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  • Dave Burrows

How to pick the right ski boots for Adults and Children

As instructors at SnowPros, we take very seriously the issue of the equipment that the clients show up on and make sure that we consider this as part of our approach to the overall package of improving our client's skiing.

In an ideal world, we don't want our equipment to block the natural movements that each individual body can make. This is further complicated, but different individuals bodies, which all function in their unique way. For example, I have incredibly bendy ankles (so do a lot of ski instructors actually), and I can flex my ankles with my heels remaining on the floor so that my knees can go way out past the line of my toes. The knock-on effect of this is that I ski with quite an upright back because this is the only way the body can balance effectively with such extreme lower flex. Look out for this next time you ski with me.

This ankle flex, combined with my 90+ kilo weight, means that I create a massive lever effect at my ankle and therefore need a very stiff boot with an aggressive forward lean at the cuff. If I am in a boot that doesn't suit my body profile, I literally cannot ski, and no end of work around movements will solve this. This is often why you will see ski instructors in the same boot every season.


1. The number one issue that we often see when clients come to us for a session is that they are in a boot that is too stiff for them. This is often called being over booted. This means they struggle to flex the boot forward and their ankles cannot do what they naturally want to do. I have changed many clients skiing instantly by sending them to the hire shop to try a different boot with either a more modern material (mega old boots that you bought from the hire shop may have an old plastic that has hardened over time) or something with a softer flex. Flex is the number rating that is usually on most boots somewhere, for example, I ski a Head Raptor 130RS. This is a stiff boot. A typical ladies boot may be 70-90 flex.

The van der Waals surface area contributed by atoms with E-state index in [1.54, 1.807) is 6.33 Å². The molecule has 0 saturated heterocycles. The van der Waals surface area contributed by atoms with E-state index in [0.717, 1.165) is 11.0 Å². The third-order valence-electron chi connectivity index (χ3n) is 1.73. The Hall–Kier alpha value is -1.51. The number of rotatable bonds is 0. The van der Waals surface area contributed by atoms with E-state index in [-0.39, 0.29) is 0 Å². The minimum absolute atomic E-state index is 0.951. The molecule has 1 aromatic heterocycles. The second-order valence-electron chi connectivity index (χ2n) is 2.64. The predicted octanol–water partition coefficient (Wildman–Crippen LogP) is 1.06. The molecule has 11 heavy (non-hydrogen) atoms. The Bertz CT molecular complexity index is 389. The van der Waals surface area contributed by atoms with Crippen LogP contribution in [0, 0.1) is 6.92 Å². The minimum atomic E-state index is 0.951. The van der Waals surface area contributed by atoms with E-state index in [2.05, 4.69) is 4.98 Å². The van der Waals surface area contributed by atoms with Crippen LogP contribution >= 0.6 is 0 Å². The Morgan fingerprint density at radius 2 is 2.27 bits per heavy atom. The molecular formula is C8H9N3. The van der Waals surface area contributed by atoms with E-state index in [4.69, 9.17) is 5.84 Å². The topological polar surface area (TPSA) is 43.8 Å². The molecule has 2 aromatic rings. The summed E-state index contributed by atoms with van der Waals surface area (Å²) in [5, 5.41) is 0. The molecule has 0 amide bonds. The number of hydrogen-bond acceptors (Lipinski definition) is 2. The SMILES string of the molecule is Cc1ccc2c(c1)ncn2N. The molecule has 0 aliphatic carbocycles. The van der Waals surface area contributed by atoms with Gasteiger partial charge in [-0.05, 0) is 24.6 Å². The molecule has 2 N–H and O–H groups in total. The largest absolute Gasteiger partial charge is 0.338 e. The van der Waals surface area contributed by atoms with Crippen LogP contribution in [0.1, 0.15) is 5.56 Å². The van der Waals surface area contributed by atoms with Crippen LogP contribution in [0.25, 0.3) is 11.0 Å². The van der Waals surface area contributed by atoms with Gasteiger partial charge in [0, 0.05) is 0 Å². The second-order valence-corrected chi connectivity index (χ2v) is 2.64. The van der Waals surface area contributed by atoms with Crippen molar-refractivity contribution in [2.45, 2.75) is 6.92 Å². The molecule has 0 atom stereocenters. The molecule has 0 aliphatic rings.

2. Being in a boot that is too upright in the cuff. I see this problem maybe ten times a season. When a client turns up for a lesson in a boot that is keeping their lower leg too upright, it has a knock-on effect on their balance that means that there is more or less nothing constructive that we can do in that lesson because the equipment is blocking the clients ability to ski. In an ideal world, you would want a strong skeletal stack with muscles that are loose and ready to relax with a light flex in the ankle, knees and hip joints. If the ankle and lower legs are artificially upright, the thighs also end up upright, and all of your weight falls back over your heels.

3. When your weight falls back over your heels or further in some cases, there is no way apart from the odd lucky turn where you will be able to turn your skis parallel. You'll be stuck with the inside tail of the not releasing and blocking the ability of that inside ski to slide next to the other one. It's incredibly frustrating for clients (and instructors).Often you see kids make no progress one year and amazing jumps in their technique the following year, without any apparent reason why. Often it is down to a change in their equipment. One year they might be in a boot that doesn't work for their physiology that year and the next, they may be in a boot that balances them perfectly over the sweet spot where skis just turn on their own. You see this a lot in ski racing kids who are quick one year and not the next.


I've overlaid some boot pictures here with some 'x-ray' images of what the lower leg, ankle and foot might be doing in the boot, along with some really crude stick man diagrams of what effect that boot might have on the average skier.


For adults, it is important to recognize the difference between men and women in terms of the bone structure in their pelvis. Women tend to carry more mass here because they can have children and this area tends to be more robust than that of a man who tend to be slimmer and slighter through the hips. Many of the women's groups that ski with me have had the differences in men and women diagram drawn in the snow for them :)